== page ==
You have a total of 25 holiday days, which you must take in the period 1 September – 31 December the following year - of which you must take 15 consecutive days over the summer.
You can spend the other days whenever you want.
You accrue 2.08 holidays each month. It is possible to take holidays before you've earned them. You can do so by making an agreement in writing with your employer. Note that your employer is not obligated to make such an agreement.
In addition to your main holiday, you can take the holidays you are entitled to and time off in lieu if you have it.
Read: Rules for taking holidays
It is the end of October, and you have 2.92 days left in your holiday account after a much-needed autumn break. During October and November, you save 4.16 days, leaving you with 1.24 days of paid holidays on November 30.
But if you also want to take a holiday between Christmas and New Year, you will need up some more days. You have 1.24 days of paid holiday ready and therefore need 2.76 days of holiday to take the Christmas holiday.
You therefore agree with your boss that you take your holiday in advance. You accrue 2.08 days in December and the last 0.68 days of the 2.08 days you earn at the end of January.
On 31 January, you will have accrued 1.4 days of paid holiday and will have taken a total of 9 holidays in the new holiday year, which started on 1 September. Therefore, you still have 16 days left. This gives you a summer holiday of 3 weeks plus one extra day.
It also means that if you want to take a winter holiday, you must have been granted 5 days off by collective agreement or other agreement.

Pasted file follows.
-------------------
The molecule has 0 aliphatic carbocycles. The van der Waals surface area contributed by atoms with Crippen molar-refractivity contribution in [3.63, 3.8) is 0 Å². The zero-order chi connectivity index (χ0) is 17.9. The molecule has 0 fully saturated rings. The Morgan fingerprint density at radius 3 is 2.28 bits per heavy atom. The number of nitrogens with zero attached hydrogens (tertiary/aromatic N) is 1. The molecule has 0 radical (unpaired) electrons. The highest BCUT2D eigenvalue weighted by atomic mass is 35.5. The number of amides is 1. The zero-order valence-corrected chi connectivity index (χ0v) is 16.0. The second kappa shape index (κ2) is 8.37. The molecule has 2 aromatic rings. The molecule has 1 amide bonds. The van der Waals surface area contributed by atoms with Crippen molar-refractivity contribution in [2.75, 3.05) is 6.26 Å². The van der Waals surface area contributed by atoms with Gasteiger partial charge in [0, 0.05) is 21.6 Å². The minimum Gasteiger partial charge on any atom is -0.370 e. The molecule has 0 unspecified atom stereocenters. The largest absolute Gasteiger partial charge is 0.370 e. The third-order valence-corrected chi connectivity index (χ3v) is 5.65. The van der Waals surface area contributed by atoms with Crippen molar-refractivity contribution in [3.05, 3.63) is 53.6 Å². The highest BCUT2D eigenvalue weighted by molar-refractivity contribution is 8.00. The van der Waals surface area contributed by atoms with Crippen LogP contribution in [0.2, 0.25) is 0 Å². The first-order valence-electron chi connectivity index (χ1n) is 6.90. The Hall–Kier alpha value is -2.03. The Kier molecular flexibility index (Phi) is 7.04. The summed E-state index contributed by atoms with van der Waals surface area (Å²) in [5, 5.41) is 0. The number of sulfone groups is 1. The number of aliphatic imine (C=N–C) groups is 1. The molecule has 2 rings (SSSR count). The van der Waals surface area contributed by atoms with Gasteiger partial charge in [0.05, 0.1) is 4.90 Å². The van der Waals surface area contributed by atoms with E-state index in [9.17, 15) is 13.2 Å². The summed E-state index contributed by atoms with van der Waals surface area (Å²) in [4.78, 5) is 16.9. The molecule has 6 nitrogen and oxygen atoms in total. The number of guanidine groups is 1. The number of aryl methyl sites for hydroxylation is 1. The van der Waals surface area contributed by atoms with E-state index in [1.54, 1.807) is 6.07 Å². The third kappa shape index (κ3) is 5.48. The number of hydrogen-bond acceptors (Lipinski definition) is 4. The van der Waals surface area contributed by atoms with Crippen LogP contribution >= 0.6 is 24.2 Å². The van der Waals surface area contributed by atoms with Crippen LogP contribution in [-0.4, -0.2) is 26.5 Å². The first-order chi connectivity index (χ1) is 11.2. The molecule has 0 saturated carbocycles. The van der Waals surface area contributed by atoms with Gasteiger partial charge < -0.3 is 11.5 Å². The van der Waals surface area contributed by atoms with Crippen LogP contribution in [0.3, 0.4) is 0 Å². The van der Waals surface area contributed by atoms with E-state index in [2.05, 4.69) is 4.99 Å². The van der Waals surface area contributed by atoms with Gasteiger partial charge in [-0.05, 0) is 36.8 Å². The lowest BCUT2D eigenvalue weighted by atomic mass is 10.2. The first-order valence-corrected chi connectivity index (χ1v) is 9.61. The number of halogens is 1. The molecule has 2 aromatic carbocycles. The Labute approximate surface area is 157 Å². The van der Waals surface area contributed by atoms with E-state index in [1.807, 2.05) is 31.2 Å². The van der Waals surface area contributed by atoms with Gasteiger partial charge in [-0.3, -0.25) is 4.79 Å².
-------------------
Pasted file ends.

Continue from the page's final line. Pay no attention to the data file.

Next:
Read also: Transfer of holiday and holiday pay
Read also: remember to take your holidays before the end of the holiday year
You have a total of 25 days of paid holiday, which you must take during the holiday year plus the four months up to the end of the year. The holiday period we are currently in therefore runs from 1 September to 31 December of the following year.
According to the Holiday Act, your main holiday - the 15-day summer holiday - must be taken consecutively between 1 May and 30 September.
However, you can again make an agreement with your employer, for example that you only use 10 days - but not less than that - and then save the last 5 days for later. These 5 days must be taken consecutively and you can then either use them to secure your autumn holiday in the next holiday year or use them at another given time before 31 December.
On your payslip, you can keep an eye on how many holiday days you have left. In many workplaces, there is also an HR system where you as an employee have access to follow your holiday accounts.
NOTE: If you resign from your position at a time when you have taken holiday in advance and have not yet earned the missing holidays, your employer will be entitled to set off the holidays you have taken in advance in your salary / holiday payment.